Freres Lumber receives a grant to bring its plywood panels to the market

Freres Lumber Co. recently received a US$250,000 grant from the United States Forest Service to bring its veneer-based massive plywood panels (MPP) to the market.

Announced late last year, Freres’ MPP – which they hope will transform the market – is designed to be an alternative to cross-laminated timber (CLT), and can be used for walls and floors in multi-storey buildings. They can come up to 12 feet (3.6 metres) wide and 2 feet (60 centimetres) thick, though the MPPs can be customised as well.

“We were recently informed that our mass plywood plant was named the Forest Service’s top project in the U.S.,” Rob Freres, executive vice president of Freres, explained. “This was a competitive process with 114 grant applications submitted for consideration.”

Structures built of MPP can be up in days rather than months, Freres said, while they also consume around 20 to 30 per cent less wood than CLT. MPPs lightweight nature also has the potential to lower the cost of transport. In addition, large format panels can be produced in such a way that they include cut-outs for doors and windows, minimising waste and work onsite.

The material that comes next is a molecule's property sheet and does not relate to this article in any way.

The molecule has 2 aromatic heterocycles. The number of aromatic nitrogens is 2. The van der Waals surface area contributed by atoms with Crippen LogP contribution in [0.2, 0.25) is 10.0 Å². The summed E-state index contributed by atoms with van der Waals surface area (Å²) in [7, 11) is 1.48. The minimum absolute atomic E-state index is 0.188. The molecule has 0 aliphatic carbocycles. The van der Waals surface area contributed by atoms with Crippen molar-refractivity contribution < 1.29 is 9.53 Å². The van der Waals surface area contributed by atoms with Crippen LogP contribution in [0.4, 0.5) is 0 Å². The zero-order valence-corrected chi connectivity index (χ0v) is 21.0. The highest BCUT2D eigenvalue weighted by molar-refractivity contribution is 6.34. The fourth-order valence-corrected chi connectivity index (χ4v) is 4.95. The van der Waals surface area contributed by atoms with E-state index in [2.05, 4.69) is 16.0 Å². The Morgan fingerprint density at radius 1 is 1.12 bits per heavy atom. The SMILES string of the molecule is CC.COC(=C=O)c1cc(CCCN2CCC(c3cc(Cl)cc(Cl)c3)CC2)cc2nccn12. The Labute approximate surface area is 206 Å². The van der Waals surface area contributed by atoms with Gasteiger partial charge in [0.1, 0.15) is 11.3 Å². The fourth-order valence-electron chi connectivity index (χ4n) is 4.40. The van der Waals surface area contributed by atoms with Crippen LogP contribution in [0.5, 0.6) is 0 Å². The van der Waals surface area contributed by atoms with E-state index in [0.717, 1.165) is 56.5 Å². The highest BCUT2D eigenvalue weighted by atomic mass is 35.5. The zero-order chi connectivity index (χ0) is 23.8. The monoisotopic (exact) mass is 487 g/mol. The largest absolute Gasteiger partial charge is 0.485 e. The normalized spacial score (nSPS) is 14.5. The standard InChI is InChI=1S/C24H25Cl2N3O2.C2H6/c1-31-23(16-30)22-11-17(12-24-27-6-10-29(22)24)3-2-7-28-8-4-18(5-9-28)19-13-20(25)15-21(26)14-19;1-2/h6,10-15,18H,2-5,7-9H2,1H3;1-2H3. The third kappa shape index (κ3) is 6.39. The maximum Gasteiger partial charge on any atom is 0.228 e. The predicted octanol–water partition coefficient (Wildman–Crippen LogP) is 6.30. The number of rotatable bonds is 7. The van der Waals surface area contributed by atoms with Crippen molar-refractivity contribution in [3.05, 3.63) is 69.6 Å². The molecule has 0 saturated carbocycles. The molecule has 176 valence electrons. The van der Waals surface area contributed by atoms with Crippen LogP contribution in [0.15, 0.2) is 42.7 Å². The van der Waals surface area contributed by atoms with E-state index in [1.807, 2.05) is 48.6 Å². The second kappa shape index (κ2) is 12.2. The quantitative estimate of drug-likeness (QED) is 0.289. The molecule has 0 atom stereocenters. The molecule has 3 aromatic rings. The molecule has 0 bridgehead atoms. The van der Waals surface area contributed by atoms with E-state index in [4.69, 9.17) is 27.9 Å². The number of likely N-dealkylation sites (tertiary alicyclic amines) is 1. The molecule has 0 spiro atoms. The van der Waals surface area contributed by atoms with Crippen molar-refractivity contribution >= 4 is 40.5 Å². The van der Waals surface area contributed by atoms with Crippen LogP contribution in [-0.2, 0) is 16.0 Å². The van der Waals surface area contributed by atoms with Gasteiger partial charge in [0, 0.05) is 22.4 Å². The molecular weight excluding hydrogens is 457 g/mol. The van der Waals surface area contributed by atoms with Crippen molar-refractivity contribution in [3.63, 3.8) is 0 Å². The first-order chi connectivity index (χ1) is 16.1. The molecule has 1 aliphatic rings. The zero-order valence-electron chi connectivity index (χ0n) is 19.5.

According to the Woodworking Network, the grant will be invested in a computer numerical control (CNC) machine for Freres’ plant, which will allow Freres to produce MPPs to precise customer specifications, and cut out room for doors and windows, along with other requirements – all with efficiency and precision, with the added benefit of reducing work time on sites.

Freres MPPs went through a year of meticulous development and robust testing at the Advanced Wood Products Laboratory in Oregon, U.S.